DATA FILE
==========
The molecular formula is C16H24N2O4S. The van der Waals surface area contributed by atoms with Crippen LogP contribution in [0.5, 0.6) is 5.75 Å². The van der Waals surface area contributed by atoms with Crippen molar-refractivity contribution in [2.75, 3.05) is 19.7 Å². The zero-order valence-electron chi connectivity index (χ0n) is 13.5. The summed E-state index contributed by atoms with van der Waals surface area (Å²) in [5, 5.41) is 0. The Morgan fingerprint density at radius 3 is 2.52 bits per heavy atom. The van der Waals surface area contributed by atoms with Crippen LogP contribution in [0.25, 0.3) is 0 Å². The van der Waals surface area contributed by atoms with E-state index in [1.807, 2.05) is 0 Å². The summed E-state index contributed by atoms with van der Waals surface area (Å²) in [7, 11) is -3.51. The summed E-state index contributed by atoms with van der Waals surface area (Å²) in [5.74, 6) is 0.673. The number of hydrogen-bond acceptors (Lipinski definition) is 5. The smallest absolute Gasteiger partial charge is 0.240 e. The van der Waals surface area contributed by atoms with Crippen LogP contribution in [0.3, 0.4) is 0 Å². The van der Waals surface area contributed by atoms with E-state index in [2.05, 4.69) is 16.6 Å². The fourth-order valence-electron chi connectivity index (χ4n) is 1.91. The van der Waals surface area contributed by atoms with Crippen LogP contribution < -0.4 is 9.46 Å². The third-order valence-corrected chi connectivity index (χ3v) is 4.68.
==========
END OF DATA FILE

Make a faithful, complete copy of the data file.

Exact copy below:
The molecular formula is C16H24N2O4S. The van der Waals surface area contributed by atoms with Crippen LogP contribution in [0.5, 0.6) is 5.75 Å². The van der Waals surface area contributed by atoms with Crippen molar-refractivity contribution in [2.75, 3.05) is 19.7 Å². The zero-order valence-electron chi connectivity index (χ0n) is 13.5. The summed E-state index contributed by atoms with van der Waals surface area (Å²) in [5, 5.41) is 0. The Morgan fingerprint density at radius 3 is 2.52 bits per heavy atom. The van der Waals surface area contributed by atoms with Crippen LogP contribution in [0.25, 0.3) is 0 Å². The van der Waals surface area contributed by atoms with E-state index in [1.807, 2.05) is 0 Å². The summed E-state index contributed by atoms with van der Waals surface area (Å²) in [7, 11) is -3.51. The summed E-state index contributed by atoms with van der Waals surface area (Å²) in [5.74, 6) is 0.673. The number of hydrogen-bond acceptors (Lipinski definition) is 5. The smallest absolute Gasteiger partial charge is 0.240 e. The van der Waals surface area contributed by atoms with Crippen LogP contribution in [0.3, 0.4) is 0 Å². The van der Waals surface area contributed by atoms with E-state index in [2.05, 4.69) is 16.6 Å². The fourth-order valence-electron chi connectivity index (χ4n) is 1.91. The van der Waals surface area contributed by atoms with Crippen LogP contribution < -0.4 is 9.46 Å². The third-order valence-corrected chi connectivity index (χ3v) is 4.68.